15 February 2012

An exercise in the procurement of a child passport:

1. Take child to be photographed. Obtain passport renewal form. Fill in form and append previous passport and two photographs. Give it to husband to take to friend who is deemed official enough to countersign form and photographs declaring that child exists and is not part of terrorist plot. Countersignatory makes mistake in her part of the form. Application rejected.

2. Get new form. Fill in new form, including countersignatory's part so this time all she has to do is sign it. Give it to husband to take to countersignatory. On return, notice that passport and photographs are now missing from envelope and part of her signature is outside the box. Form now invalid as it refers to enclosed passport.

3. Get new form, plus form to declare a lost passport. Fill in both forms. Append two more photographs. Give them to husband to take to countersignatory. On return, notice that form is signed but photographs aren't.

4. Send husband back with photographs to get them signed. Signature is in blue ink. Application rejected.

5. Head explodes.

Duration of exercise: 2 months.


1. Brain matter everywhere

2. No significant progress in long term goal of reduction in pathological need to maintain excessive levels of control in all things.

3. Still no child passport.

10 February 2012

Time to recognise the enemy within and conquer it

I'm rather embarrassed that it took me this long to work it out. I have a little bit of obsessive -compulsive disorder in me to go with the inner control freak that I accepted and embraced a long time ago. I can't tell you how much more I could have gotten done with my time if I'd realised this earlier.

It shows at work in the form of insanely complicated computer models which are far more extensive and detailed than needed. Not necessarily a bad thing, except I spend about three times as long on a job as anybody else. Still, they haven't fired me yet, so I'm going to call that a win.

Online, it shows as a determination to read all the tweets.

Like many newbie writers, I read the blog posts which tell you that you have to have an online presence; start now before you even have something to sell. You get infected with this sense of urgency, because you might be doing it wrong. It's all: Platform! Blog! Tweet! Do it now! And so the plan, devised on a computer with tick boxes and printed out and glued into a diary (because I'm that kind of scary person) includes Join Twitter. Develop an online web presence.

And there the compulsion sinks its claws in, because whenever I'm on the computer, it's nagging me that I haven't read all the tweets yet. It is a task uncompleted. I cannot tick the box and move on. I need to tick a completed box before I can move on. Seriously.

Now I'm not talking about all 200 million tweets per day, or whatever it is now, because I'm just a little bit nuts, not completely off my trolley. Just the tweets from the 270 some people that I follow. But even so, by definition it never ends. It's why I had to quit Farmville and Treasure Madness and make my facebook feed a game free zone. It's why I gave away my Playstation when gaming became more important than food or sleep.  I find I seldom tweet myself, because I'm too busy reading all the tweets. And worse, still, they're not even fun tweets, because most of my feed is from follow backs. I am paralysed into inactivity by a giant wave of I am a writer, buy my book tweets, which I don't even enjoy reading, because the compulsion to read all the tweets is there. I can't tick the box and move on. I need to tick the box.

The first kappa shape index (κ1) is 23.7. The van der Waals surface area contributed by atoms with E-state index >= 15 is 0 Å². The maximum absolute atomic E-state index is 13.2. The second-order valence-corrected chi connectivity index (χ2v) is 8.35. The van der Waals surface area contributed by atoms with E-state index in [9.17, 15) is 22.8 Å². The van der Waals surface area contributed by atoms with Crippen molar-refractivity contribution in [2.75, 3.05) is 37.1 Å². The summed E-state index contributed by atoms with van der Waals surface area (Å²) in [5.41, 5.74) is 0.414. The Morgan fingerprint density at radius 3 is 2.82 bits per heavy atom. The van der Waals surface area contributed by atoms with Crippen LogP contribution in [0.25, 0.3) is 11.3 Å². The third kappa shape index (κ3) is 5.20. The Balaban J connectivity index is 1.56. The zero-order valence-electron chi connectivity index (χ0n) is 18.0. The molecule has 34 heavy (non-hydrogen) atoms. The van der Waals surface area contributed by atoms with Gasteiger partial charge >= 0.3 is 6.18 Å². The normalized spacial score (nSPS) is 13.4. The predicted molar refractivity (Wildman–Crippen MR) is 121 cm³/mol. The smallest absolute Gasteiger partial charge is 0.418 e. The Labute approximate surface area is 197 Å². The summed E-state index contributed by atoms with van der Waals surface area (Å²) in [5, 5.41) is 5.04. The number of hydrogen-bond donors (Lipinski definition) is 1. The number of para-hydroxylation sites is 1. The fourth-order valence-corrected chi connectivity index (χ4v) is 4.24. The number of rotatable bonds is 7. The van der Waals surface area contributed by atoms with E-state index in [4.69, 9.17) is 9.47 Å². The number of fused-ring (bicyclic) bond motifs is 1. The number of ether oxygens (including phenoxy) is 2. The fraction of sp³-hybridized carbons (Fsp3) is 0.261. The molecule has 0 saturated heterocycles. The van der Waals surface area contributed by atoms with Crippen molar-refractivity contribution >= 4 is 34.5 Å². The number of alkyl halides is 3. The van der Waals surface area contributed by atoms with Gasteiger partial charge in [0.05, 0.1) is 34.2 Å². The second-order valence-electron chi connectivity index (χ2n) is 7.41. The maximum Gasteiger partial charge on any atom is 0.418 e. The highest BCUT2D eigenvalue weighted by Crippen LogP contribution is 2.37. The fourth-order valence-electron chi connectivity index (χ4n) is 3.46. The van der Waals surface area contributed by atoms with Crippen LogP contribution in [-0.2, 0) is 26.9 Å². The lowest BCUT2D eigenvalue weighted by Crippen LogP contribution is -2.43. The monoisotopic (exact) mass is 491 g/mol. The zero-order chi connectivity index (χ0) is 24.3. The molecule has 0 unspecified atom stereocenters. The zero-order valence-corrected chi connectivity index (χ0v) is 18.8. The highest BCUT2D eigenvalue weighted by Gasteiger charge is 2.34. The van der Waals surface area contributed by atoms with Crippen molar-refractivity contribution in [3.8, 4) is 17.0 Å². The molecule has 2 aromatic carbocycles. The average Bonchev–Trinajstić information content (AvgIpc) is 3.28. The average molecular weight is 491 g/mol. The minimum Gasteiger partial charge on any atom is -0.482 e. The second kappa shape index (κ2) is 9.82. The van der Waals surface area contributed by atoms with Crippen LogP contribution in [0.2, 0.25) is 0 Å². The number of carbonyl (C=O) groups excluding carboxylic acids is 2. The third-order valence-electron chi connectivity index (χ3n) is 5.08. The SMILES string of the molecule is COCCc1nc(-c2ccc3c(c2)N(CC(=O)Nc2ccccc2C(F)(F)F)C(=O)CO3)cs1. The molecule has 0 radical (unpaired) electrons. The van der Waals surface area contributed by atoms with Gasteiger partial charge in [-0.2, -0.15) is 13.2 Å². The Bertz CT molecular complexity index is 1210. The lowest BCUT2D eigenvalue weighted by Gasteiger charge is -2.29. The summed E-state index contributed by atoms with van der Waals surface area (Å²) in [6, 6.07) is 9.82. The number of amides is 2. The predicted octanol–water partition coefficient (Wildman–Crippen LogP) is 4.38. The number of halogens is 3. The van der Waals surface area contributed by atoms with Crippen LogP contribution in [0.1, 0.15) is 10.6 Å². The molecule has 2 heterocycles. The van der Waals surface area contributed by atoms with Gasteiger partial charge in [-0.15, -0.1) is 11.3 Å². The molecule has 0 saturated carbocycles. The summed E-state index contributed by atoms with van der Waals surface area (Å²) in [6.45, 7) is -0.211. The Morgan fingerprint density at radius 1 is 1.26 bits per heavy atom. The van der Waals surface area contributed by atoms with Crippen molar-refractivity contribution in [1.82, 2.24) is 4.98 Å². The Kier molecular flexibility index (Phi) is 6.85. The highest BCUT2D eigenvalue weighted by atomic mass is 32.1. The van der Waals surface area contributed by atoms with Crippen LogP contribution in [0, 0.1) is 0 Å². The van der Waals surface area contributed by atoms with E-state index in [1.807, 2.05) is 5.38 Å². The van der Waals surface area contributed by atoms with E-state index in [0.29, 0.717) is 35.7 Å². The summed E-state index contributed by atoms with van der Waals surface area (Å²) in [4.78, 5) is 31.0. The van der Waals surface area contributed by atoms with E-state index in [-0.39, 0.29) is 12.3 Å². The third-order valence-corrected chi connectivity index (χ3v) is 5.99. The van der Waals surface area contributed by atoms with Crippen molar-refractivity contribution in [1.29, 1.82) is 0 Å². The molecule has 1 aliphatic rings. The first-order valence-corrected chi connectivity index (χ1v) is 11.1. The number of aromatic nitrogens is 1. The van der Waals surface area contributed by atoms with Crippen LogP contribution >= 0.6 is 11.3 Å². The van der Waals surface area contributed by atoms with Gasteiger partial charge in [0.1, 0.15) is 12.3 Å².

But this morning, I feel... I don't know, awake. Objective. Looking at my twitter feed, I've noticed that one person tweets exactly every half hour to ask a random question, like 'what's the last colour you painted your toenails?' When I check their page, these questions never result in interaction, never turn into a discussion. So what's their purpose?

I like using twitter to engage with people about their lives. I want to know about the thing their kids did that made them laugh, about their new puppy, about the joke their friend told them. Really, truly, I don't want to hear about the review of someone's book that I haven't read and don't plan to. Not any more. I guess I could buy every single book promoted by every single person that followed me as a means of building their list of followers, but I'd end up in one of those smart white coats with wraparound arms.

I'm not going to quit twitter, because I like following authors whose books I've loved, and I like talking to people like Hagelrat, Mhairie Simpson and Margie McNulty, people who are happy to chat, but I think I'm going to cut right back on the other stuff. People have every right to promote their stuff on twitter, but it isn't for me.

The same as this blog is just a diary that people can read if they want rather than a writer's promotional tool filled with platform building content, my twitter needs to be social and not driven by the great god, Platform. It's the only way to stay sane and enjoy writing enough to want to carry on.

I'll never read all the tweets, but now I know the task ahead of me. I beat Farmville. I beat Treasure Madness. I can beat this. And to that end, this is what it looks like where I live this morning:

Pretty, huh? No doubt my son will be taking his sledge out when he gets home from school. Are your kids having fun in the snow? I really would like to know.